Located in the central part of Chinatown, Jonker Street is a busy street filled with street food stalls, shops, restaurants, and cafes as well as residential buildings that date back to the 17th century. Aside from its palpable ethnic and cultural atmosphere, what you’ll love about Jonker Street is that popular attractions are either within the street or just a short walk from it, including the Baba Nyonya Heritage Museum, the Cheng Ho Cultural Museum, as well as a few mosques, mausoleums, and temples.
During Friday and Saturday nights, Jonker Street is turned into a night market where you can find tons of affordable souvenirs and street food.
3. Experience Malacca’s local food scene.
Malacca has a diverse population. Aside from the Malays, there are Indians, Chinese, as well as ethic groups like the Baba Nyonya. This diversity is the reason why the city is a mixed bag of mouthwatering cuisines.
Like Penang, Malacca is known for its local food scene, and it is home to the best food stalls, restaurants, and eateries specialising in Indian, Malay, Chinese, and Peranakan cuisines. Must-trys during your stay in Malacca are chicken rice balls, asam pedas, nasi lemak, nyonya laksa, nyonya kuih, and cendol.
4. Take in spectacular views of Malacca from Menara Taming Sari.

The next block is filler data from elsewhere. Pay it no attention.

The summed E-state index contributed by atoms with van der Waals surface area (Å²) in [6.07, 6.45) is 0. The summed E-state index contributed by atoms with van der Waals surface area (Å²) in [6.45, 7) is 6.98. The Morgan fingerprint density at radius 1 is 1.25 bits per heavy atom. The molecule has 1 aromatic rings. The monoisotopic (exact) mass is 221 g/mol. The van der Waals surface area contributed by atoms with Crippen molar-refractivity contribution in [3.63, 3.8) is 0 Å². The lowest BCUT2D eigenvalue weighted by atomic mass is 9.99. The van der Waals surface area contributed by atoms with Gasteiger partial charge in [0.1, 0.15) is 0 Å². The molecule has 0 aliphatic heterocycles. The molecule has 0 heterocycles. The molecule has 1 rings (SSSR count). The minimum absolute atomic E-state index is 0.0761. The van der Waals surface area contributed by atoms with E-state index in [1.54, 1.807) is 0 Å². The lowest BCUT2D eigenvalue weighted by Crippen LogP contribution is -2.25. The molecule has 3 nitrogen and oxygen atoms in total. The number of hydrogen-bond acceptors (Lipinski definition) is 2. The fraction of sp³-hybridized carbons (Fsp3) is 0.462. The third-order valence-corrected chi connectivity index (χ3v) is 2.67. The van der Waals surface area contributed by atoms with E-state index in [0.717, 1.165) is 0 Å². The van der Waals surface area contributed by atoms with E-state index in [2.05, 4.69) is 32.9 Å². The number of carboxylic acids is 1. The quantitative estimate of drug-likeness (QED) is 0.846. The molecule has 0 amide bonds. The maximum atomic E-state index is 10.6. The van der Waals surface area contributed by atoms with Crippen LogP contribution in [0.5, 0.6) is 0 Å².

Located in Jalan Merdeka, Menara Taming Sari is a revolving tower that provides breathtaking panoramic views of Malacca. Opened in 2008, the 110-metre high tower, currently one of Malacca’s most popular landmarks, can accommodate 80 passengers per trip.
The tower is open 10am to 10pm daily, excluding holidays. The admission fee is about 2.5 USD per person.
5. Spend a relaxing day at the Botanical Garden.
If you’re travelling with kids, consider spending a relaxing day at the Botanical Garden. The Malacca Botanical Garden is a 359-hectare property that houses a forestry museum, prehistoric garden, children’s playground, picnic spots, and facilities ideal for outdoor activities such as camping, boating, jogging, and trekking. Other major attractions that will keep you and your family entertained at the Botanical Garden include the Book Village and the Deer Park.
The Malacca Botanical Garden is open from Tuesdays to Sundays. Admission is free.
6. Go on a river cruise.
Joining a cruise that will take you through the Malacca River is one of the best experiences you can have in Malacca. The 45-minute cruise will give you beautiful views of the city’s most interesting sights – murals, historical structures, churches, and villages. The cruise starts at Campo del Rio and may go as far as Taman Rempah jetty.
There’s a night and day cruise and while both are highly recommended, a lot of tourists prefer taking the night cruise when it’s a lot cooler and you are treated to a romantic view of the city’s gorgeous skyline.
7. Tour the city on board a beautifully decorated trishaw.
Trishaws are a fun way of getting around Malacca. These bicycle rickshaws are similar to the ones you’ll find in Asian cities like Ho Chi Minh City, except that in Malacca, they are brightly decorated with fake flowers, plushies, and even feathers, and often come with uniquely shaped canopies and very loud music. At about 4 USD per hour, trishaw rides may not be the cheapest but you should definitely try it at least once.
Planning on spending a day in Malacca from Kuala Lumpur? Check out these exclusive tours and activities at Travezl.com.
By: Brendelyn Balaga